And I must admit, bit by bit, close scrape by close scrape, my misgivings about Trico began to melt away as I played through The Last Guardian’s 10-to-12-hour adventure. Yes, on a basic, mechanical level, The Last Guardian has a lot of problems, but it largely overcomes those issues with good old-fashioned storytelling. I’m not afraid to say I let out a cheer when Trico finally overcame a crippling fear to save me from an army of baddies, and yes, my heart melted a little during a later sequence when I had to nurse the big dumb beast back to health. I’m not made of stone. Also, not to give too much away, but there are some pretty killer twists and revelations in the back half of this game. There’s more going on in The Last Guardian than you might initially expect.
Worldbuilding – The technically astounding Trico and Team Ico’s trademark aesthetic make for a striking world, although you may get a little tired of sun-bleached ruins after a while.
Innovation – Trico and some surprising storyline twists greatly elevate what would have otherwise been a relatively standard puzzle-platformer.
Playability – Unwieldy controls and sometimes-unclear level design will lead to plenty of profanity. Developer fixes for these issues, such as making the main character almost invincible, are kludges that often play against the game’s story.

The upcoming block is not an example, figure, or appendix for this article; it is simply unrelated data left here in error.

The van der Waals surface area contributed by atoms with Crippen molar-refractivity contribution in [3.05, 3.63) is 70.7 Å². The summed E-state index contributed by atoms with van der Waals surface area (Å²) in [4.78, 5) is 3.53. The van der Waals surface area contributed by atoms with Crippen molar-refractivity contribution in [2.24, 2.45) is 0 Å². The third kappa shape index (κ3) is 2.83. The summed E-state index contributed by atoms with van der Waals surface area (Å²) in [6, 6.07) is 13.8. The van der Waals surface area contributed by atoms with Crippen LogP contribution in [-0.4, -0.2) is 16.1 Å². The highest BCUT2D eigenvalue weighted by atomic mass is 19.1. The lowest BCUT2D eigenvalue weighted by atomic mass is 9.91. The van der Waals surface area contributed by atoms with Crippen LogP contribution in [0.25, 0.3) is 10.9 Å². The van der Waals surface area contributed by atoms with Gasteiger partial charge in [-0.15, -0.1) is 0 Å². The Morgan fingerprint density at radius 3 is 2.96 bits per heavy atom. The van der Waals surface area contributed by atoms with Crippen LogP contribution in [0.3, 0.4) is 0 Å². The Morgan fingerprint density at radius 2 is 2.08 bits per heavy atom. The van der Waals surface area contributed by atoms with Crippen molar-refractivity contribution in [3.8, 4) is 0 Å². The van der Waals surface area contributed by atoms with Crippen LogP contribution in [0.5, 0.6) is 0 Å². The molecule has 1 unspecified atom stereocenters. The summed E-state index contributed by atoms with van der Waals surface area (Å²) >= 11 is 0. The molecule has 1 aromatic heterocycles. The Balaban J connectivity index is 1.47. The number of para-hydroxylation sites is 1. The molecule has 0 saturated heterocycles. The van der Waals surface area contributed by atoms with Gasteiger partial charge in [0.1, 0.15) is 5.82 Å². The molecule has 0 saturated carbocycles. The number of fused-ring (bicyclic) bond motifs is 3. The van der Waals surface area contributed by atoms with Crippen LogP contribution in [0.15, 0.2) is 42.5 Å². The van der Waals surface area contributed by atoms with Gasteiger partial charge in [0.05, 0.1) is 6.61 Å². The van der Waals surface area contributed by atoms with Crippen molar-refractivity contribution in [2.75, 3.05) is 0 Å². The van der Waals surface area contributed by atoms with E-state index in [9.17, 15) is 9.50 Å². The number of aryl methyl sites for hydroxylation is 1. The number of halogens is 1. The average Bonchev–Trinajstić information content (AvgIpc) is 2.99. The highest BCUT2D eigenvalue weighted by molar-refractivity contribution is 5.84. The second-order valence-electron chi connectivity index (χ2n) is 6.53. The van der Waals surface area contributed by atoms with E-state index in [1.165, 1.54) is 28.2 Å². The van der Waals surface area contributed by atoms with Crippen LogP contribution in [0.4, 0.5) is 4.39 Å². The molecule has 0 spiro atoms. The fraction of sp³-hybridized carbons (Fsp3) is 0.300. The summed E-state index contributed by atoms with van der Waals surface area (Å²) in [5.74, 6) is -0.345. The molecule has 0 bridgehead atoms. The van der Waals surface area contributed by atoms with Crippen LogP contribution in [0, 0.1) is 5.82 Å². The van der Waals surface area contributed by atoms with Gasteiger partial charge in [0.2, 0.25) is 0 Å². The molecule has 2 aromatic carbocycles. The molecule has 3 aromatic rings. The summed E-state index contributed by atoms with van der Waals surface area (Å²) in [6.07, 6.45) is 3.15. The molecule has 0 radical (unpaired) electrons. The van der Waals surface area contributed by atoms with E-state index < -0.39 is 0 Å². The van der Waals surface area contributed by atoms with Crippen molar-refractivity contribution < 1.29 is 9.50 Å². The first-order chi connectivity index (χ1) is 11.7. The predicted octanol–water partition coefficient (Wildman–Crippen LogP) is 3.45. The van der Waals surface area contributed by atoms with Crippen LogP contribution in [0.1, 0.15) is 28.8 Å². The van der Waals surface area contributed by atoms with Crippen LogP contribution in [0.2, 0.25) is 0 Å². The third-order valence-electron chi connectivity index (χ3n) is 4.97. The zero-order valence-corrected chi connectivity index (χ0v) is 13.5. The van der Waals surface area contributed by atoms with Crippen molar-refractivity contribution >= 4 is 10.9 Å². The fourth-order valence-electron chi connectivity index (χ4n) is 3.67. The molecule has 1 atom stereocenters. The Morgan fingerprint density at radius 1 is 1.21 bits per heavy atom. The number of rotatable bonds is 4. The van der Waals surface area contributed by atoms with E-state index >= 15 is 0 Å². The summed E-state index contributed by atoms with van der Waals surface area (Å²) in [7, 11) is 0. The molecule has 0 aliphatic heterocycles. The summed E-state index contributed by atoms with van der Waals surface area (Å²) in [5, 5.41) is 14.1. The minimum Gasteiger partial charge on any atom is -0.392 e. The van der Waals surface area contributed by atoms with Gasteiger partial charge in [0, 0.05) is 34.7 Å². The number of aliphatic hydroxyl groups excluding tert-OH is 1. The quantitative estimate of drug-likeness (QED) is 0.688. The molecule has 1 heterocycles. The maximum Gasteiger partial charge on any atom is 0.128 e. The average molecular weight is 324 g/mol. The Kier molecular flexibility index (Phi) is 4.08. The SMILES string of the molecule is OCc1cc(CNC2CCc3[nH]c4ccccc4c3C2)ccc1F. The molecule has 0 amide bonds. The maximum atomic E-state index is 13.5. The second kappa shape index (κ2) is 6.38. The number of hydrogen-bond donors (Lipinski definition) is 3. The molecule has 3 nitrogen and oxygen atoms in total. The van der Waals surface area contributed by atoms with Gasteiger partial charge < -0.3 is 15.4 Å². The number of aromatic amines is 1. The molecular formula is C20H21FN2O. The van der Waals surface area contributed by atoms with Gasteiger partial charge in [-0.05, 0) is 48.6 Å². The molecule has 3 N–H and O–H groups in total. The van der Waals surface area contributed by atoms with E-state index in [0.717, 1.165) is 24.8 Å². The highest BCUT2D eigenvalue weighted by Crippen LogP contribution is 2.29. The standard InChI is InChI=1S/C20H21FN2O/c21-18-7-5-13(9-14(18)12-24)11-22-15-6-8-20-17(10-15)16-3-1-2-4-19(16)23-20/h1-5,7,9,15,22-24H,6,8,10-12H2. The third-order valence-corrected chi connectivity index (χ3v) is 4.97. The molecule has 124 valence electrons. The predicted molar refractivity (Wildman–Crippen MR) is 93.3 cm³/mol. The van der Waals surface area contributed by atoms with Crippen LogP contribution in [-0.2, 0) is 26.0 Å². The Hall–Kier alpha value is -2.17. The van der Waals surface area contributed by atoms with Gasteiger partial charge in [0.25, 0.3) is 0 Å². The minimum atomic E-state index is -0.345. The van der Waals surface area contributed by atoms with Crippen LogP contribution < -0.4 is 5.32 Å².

Durability – The Last Guardian is relatively brief, but those who truly connect with their cat-bird-dog, or simply want to collect the game’s particularly tricky trophies, will want to return for more.
The Last Guardian may be Fumito Ueda’s greatest contribution yet to the conversation surrounding games as art. It isn’t a perfect game, far from it, but it soars over its sometimes deep flaws on the back of a singular artistic vision. Wonky fundamentals and sometimes frustrating design end up being no match for carefully built characters, well-deployed story beats, and unmistakable creative passion.
Like the new puppy who pees on the carpet, The Last Guardian can be infuriating, but is ultimately worth your time and patience. If you’re up to the challenge, this griffin deserves a good home on your PS4.
This review was based on a copy of The Last Guardian purchased by the writer.